Porsche and Audi to enter Formula 1
By Mat Coch
Tuesday 3rd May, 2022 - 8:57am
Volkswagen Audi Group’s Board of Management has voted in favour of joining Formula 1 with both brands having already begun developing power units.
It reasons revised power unit rules and the prospect of revised cars for 2026 afford it a once-in-a-decade opportunity to enter the world championship.
The announcement comes following recent news that the two brands had been given the green light by VAG’s Supervisory Board.
“If you do motorsport, you should do Formula 1 as that’s where the impact is greatest,” said Herbert Diess, CEO of VW.
“What’s more, you can’t enter Formula 1 unless a technology window opens up which means, in order to get in there, a rule change: so that everyone starts again from the same place.
“As Markus Duesmann [former BMW F1 head of powertrains, now chairman of Audi] always tells me, you usually make up one second per season on a medium-sized race track simply by optimising details.
“But you can’t catch up on that when you join a new team: you need five or 10 years to be among the front-runners. In other words, you can only get onboard if you have a major rule change.
“That’s coming now, and it will also come in the direction of 2026, when the engines will be electrified to a much greater extent, including with synthetic fuels. That means you need a new engine development and you need three or four years to develop a new engine.
“That means you can decide now to do Formula 1 – or then probably not again for 10 years.
“And our two premium brands think that’s the right thing to do and are prioritising it.”
Diess also noted the growth of the sport and the marketing potential it adds in markets such as the United States and Asia.
While Porsche and Audi are set to join the fray, the Volkswagen name will not.
“Porsche has to be the sportiest car brand in the world – so Porsche has to do motorsport,” Diess explained
“And you come to the conclusion: if Porsche does motorsport, the most efficient thing is to do Formula 1. You almost have to put a check mark on that.”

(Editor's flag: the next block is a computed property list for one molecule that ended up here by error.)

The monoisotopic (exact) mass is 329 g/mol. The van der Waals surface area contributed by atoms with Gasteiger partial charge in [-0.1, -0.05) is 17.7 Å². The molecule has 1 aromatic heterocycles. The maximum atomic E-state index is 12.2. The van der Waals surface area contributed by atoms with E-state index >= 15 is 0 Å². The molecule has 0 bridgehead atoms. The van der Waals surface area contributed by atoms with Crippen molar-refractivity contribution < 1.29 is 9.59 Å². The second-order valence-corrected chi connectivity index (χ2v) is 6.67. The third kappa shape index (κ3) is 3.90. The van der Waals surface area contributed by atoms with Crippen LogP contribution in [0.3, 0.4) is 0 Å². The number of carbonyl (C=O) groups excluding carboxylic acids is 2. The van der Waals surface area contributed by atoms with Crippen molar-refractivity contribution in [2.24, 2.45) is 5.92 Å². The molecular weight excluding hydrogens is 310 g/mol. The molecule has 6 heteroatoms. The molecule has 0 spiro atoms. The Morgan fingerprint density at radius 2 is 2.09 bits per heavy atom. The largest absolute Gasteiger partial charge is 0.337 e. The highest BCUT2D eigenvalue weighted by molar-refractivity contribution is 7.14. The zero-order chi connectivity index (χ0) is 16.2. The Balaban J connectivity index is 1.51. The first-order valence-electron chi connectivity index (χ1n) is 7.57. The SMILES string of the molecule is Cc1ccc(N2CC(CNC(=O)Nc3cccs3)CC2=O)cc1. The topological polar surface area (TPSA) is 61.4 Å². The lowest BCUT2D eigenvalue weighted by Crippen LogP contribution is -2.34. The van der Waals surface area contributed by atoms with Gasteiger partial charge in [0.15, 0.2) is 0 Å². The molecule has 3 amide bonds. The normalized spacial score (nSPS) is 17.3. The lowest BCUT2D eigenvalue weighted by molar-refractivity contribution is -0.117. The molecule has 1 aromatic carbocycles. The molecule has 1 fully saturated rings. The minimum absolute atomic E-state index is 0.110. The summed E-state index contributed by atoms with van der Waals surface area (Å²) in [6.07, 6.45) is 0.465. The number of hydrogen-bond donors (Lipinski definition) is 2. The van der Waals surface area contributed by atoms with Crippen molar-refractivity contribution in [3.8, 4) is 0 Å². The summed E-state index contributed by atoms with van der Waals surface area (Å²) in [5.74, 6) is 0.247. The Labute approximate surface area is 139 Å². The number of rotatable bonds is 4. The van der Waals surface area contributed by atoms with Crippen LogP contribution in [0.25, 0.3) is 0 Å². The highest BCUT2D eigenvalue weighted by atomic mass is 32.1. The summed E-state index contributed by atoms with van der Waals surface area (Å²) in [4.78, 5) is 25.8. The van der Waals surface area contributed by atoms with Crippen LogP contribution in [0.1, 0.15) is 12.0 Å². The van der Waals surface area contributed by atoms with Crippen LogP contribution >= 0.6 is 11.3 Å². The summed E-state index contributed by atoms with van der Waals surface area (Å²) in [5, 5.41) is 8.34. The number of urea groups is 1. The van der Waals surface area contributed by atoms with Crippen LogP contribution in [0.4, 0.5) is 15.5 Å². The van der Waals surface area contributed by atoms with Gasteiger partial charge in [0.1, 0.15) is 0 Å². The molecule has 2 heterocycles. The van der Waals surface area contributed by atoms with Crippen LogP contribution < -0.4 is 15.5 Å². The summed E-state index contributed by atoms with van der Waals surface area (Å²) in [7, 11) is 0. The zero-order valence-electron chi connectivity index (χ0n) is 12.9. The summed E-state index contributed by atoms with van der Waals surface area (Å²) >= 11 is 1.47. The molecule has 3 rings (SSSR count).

“Audi is a much weaker brand than Porsche. It can’t demand such a high price premium,” he added.
“Audi actually has the better case for Formula 1 because it has much greater potential for the brand.
“They are moving into the higher segments, into competition with Daimler, and then Audi will also have a case where they say that makes sense.
“Audi also transfers four or five billion a year to Wolfsburg, and it will also transfer more with Formula 1 than without.
“Then you simply run out of arguments.
“You can say, ‘But I don’t believe in Formula 1,’ but there are good arguments that say Formula 1 will grow, even in the future.
“Why should you restrict them, if they then deliver more money?”
Diess also revealed that the decision to join F1 was not unanimous among the Board, which already has diverse priorities within its existing product lines.
“We certainly have other priorities strategically,” he admitted.
“It’s not necessarily motorsport, but our cars have to be technically up to date, we have to be able to drive autonomously, we need the software capabilities, we need batteries for our cars.
“We have enough to do and we don’t really need to do Formula 1.
“But our premium brands say that’s the most important lever to increase the brand value and to be able to take a little bit more for the cars in terms of pricing, and also to demonstrate to the competition that you have superior technology, in the case of Audi.
“That’s why the Board of Management and the Supervisory Board have all voted in favour of this.
“Audi still has to decide in which constellation and with which team but both have started to develop engines.”
Porsche has been linked to Red Bull Powertrains, in either a branding or full technical relationship capacity.
Meanwhile it was speculated, and promptly refuted, that Audi had purchased McLaren last year, suggesting it is looking to invest more directly into a team.
Those whispers have not gone away, not helped by senior team figures at the British squad failing to refute them outright when asked recently.
Alfa Romeo Sauber and Williams are also potential candidates for a takeover.
Porsche already competes in Formula E, GT, and Sportscar racing, with work underway to return to the top flight of the latter next year.
Audi too has racing programmes, though primarily in customer categories like GT3 and TCR.
Ferrari, Daimler, Aston Martin Lagonda, Renault, Alpine, and (to an extent) Honda already compete in F1.